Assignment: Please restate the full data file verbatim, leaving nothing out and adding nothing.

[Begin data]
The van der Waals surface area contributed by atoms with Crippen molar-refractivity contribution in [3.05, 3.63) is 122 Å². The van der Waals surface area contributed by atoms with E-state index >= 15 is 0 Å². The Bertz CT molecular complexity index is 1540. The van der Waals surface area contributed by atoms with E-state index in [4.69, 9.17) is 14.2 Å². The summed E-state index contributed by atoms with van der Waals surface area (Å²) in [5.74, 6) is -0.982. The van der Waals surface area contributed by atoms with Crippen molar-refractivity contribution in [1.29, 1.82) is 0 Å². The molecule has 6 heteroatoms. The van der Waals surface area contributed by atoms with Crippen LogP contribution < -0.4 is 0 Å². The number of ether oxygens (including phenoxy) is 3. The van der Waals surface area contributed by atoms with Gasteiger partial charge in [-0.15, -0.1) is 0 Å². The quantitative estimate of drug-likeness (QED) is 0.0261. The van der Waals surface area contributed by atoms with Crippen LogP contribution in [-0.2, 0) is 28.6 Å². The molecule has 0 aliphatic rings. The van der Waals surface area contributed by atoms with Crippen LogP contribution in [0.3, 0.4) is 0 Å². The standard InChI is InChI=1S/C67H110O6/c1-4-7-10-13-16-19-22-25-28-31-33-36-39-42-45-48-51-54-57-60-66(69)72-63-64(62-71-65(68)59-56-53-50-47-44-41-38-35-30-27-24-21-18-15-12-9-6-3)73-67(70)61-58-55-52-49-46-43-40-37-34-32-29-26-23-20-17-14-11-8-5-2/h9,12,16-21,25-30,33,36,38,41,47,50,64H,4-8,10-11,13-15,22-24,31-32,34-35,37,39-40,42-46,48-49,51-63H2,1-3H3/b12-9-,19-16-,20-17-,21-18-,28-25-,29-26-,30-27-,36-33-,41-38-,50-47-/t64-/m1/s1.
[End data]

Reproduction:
The van der Waals surface area contributed by atoms with Crippen molar-refractivity contribution in [3.05, 3.63) is 122 Å². The van der Waals surface area contributed by atoms with E-state index >= 15 is 0 Å². The Bertz CT molecular complexity index is 1540. The van der Waals surface area contributed by atoms with E-state index in [4.69, 9.17) is 14.2 Å². The summed E-state index contributed by atoms with van der Waals surface area (Å²) in [5.74, 6) is -0.982. The van der Waals surface area contributed by atoms with Crippen molar-refractivity contribution in [1.29, 1.82) is 0 Å². The molecule has 6 heteroatoms. The van der Waals surface area contributed by atoms with Crippen LogP contribution < -0.4 is 0 Å². The number of ether oxygens (including phenoxy) is 3. The van der Waals surface area contributed by atoms with Gasteiger partial charge in [-0.15, -0.1) is 0 Å². The quantitative estimate of drug-likeness (QED) is 0.0261. The van der Waals surface area contributed by atoms with Crippen LogP contribution in [-0.2, 0) is 28.6 Å². The molecule has 0 aliphatic rings. The van der Waals surface area contributed by atoms with Crippen LogP contribution in [0.3, 0.4) is 0 Å². The standard InChI is InChI=1S/C67H110O6/c1-4-7-10-13-16-19-22-25-28-31-33-36-39-42-45-48-51-54-57-60-66(69)72-63-64(62-71-65(68)59-56-53-50-47-44-41-38-35-30-27-24-21-18-15-12-9-6-3)73-67(70)61-58-55-52-49-46-43-40-37-34-32-29-26-23-20-17-14-11-8-5-2/h9,12,16-21,25-30,33,36,38,41,47,50,64H,4-8,10-11,13-15,22-24,31-32,34-35,37,39-40,42-46,48-49,51-63H2,1-3H3/b12-9-,19-16-,20-17-,21-18-,28-25-,29-26-,30-27-,36-33-,41-38-,50-47-/t64-/m1/s1.